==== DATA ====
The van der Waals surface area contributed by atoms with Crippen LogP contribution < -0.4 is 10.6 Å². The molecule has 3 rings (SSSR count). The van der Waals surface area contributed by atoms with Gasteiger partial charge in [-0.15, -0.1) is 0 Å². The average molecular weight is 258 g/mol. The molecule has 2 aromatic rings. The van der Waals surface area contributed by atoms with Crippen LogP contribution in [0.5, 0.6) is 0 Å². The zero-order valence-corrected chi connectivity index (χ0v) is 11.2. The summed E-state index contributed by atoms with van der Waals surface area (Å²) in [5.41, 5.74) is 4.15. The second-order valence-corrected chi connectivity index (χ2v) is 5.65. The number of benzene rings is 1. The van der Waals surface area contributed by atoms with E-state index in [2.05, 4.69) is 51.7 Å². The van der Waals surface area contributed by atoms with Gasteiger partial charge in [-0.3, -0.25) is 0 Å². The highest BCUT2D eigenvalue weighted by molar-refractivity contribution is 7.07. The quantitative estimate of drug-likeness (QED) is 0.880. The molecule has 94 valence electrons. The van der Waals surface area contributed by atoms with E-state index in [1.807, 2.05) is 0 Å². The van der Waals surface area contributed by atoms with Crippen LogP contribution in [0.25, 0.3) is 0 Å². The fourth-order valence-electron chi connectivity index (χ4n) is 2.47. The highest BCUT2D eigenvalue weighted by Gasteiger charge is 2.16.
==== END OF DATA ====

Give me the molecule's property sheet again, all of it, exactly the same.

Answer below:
The van der Waals surface area contributed by atoms with Crippen LogP contribution < -0.4 is 10.6 Å². The molecule has 3 rings (SSSR count). The van der Waals surface area contributed by atoms with Gasteiger partial charge in [-0.15, -0.1) is 0 Å². The average molecular weight is 258 g/mol. The molecule has 2 aromatic rings. The van der Waals surface area contributed by atoms with Crippen LogP contribution in [0.5, 0.6) is 0 Å². The zero-order valence-corrected chi connectivity index (χ0v) is 11.2. The summed E-state index contributed by atoms with van der Waals surface area (Å²) in [5.41, 5.74) is 4.15. The second-order valence-corrected chi connectivity index (χ2v) is 5.65. The number of benzene rings is 1. The van der Waals surface area contributed by atoms with E-state index in [2.05, 4.69) is 51.7 Å². The van der Waals surface area contributed by atoms with Gasteiger partial charge in [-0.3, -0.25) is 0 Å². The highest BCUT2D eigenvalue weighted by molar-refractivity contribution is 7.07. The quantitative estimate of drug-likeness (QED) is 0.880. The molecule has 94 valence electrons. The van der Waals surface area contributed by atoms with E-state index in [1.807, 2.05) is 0 Å². The van der Waals surface area contributed by atoms with Crippen LogP contribution in [0.25, 0.3) is 0 Å². The fourth-order valence-electron chi connectivity index (χ4n) is 2.47. The highest BCUT2D eigenvalue weighted by Gasteiger charge is 2.16.